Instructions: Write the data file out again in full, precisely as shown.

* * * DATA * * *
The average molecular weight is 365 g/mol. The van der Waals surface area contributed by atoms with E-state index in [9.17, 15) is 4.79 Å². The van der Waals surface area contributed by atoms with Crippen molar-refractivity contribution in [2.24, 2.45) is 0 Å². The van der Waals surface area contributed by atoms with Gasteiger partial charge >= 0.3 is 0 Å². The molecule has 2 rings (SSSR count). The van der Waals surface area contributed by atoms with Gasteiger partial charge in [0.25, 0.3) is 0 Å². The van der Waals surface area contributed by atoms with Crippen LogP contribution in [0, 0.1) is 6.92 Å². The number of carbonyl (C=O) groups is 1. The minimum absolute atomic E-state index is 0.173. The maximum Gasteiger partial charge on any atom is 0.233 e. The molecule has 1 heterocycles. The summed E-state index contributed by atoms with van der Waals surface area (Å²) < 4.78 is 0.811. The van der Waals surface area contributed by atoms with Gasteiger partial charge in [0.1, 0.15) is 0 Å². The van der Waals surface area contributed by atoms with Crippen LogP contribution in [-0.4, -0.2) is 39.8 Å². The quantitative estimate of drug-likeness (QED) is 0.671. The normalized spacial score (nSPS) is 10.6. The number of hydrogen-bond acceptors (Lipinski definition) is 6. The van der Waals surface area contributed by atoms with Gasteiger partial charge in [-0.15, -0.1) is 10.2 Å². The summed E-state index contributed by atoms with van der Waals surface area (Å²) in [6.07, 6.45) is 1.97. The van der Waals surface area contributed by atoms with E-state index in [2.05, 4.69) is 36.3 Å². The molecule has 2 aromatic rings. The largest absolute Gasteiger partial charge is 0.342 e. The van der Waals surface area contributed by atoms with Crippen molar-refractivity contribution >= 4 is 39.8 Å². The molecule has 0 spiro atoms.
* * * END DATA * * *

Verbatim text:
The average molecular weight is 365 g/mol. The van der Waals surface area contributed by atoms with E-state index in [9.17, 15) is 4.79 Å². The van der Waals surface area contributed by atoms with Crippen molar-refractivity contribution in [2.24, 2.45) is 0 Å². The van der Waals surface area contributed by atoms with Gasteiger partial charge >= 0.3 is 0 Å². The molecule has 2 rings (SSSR count). The van der Waals surface area contributed by atoms with Gasteiger partial charge in [0.25, 0.3) is 0 Å². The van der Waals surface area contributed by atoms with Crippen LogP contribution in [0, 0.1) is 6.92 Å². The number of carbonyl (C=O) groups is 1. The minimum absolute atomic E-state index is 0.173. The maximum Gasteiger partial charge on any atom is 0.233 e. The molecule has 1 heterocycles. The summed E-state index contributed by atoms with van der Waals surface area (Å²) < 4.78 is 0.811. The van der Waals surface area contributed by atoms with Gasteiger partial charge in [0.1, 0.15) is 0 Å². The van der Waals surface area contributed by atoms with Crippen LogP contribution in [-0.4, -0.2) is 39.8 Å². The quantitative estimate of drug-likeness (QED) is 0.671. The normalized spacial score (nSPS) is 10.6. The number of hydrogen-bond acceptors (Lipinski definition) is 6. The van der Waals surface area contributed by atoms with Gasteiger partial charge in [-0.15, -0.1) is 10.2 Å². The summed E-state index contributed by atoms with van der Waals surface area (Å²) in [6.07, 6.45) is 1.97. The van der Waals surface area contributed by atoms with E-state index in [2.05, 4.69) is 36.3 Å². The molecule has 2 aromatic rings. The largest absolute Gasteiger partial charge is 0.342 e. The van der Waals surface area contributed by atoms with Crippen molar-refractivity contribution >= 4 is 39.8 Å². The molecule has 0 spiro atoms.